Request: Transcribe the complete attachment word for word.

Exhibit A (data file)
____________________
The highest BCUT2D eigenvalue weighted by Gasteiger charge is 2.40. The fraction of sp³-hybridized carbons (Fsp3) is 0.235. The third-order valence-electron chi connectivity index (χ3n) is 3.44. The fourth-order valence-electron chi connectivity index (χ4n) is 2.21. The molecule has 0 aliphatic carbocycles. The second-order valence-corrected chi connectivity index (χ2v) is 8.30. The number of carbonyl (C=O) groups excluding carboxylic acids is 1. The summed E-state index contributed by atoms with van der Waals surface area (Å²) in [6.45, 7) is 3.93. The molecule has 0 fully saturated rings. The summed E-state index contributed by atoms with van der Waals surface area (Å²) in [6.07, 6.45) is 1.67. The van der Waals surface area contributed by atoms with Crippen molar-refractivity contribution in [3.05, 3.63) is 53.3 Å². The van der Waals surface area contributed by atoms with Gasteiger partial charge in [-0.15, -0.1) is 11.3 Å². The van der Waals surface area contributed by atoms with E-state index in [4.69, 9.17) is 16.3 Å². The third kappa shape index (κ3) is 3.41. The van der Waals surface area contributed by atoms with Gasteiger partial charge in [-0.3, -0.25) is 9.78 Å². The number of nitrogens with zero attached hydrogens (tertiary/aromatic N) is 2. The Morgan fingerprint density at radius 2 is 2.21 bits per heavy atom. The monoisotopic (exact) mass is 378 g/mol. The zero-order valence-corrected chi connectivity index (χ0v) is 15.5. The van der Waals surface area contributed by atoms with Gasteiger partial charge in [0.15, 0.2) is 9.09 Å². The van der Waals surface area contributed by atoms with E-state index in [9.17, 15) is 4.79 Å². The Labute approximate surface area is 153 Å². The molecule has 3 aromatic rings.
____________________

The highest BCUT2D eigenvalue weighted by Gasteiger charge is 2.40. The fraction of sp³-hybridized carbons (Fsp3) is 0.235. The third-order valence-electron chi connectivity index (χ3n) is 3.44. The fourth-order valence-electron chi connectivity index (χ4n) is 2.21. The molecule has 0 aliphatic carbocycles. The second-order valence-corrected chi connectivity index (χ2v) is 8.30. The number of carbonyl (C=O) groups excluding carboxylic acids is 1. The summed E-state index contributed by atoms with van der Waals surface area (Å²) in [6.45, 7) is 3.93. The molecule has 0 fully saturated rings. The summed E-state index contributed by atoms with van der Waals surface area (Å²) in [6.07, 6.45) is 1.67. The van der Waals surface area contributed by atoms with Crippen molar-refractivity contribution in [3.05, 3.63) is 53.3 Å². The van der Waals surface area contributed by atoms with Gasteiger partial charge in [-0.15, -0.1) is 11.3 Å². The van der Waals surface area contributed by atoms with E-state index in [4.69, 9.17) is 16.3 Å². The third kappa shape index (κ3) is 3.41. The van der Waals surface area contributed by atoms with Gasteiger partial charge in [-0.3, -0.25) is 9.78 Å². The number of nitrogens with zero attached hydrogens (tertiary/aromatic N) is 2. The Morgan fingerprint density at radius 2 is 2.21 bits per heavy atom. The monoisotopic (exact) mass is 378 g/mol. The zero-order valence-corrected chi connectivity index (χ0v) is 15.5. The van der Waals surface area contributed by atoms with Gasteiger partial charge in [0.15, 0.2) is 9.09 Å². The van der Waals surface area contributed by atoms with E-state index in [9.17, 15) is 4.79 Å². The Labute approximate surface area is 153 Å². The molecule has 3 aromatic rings.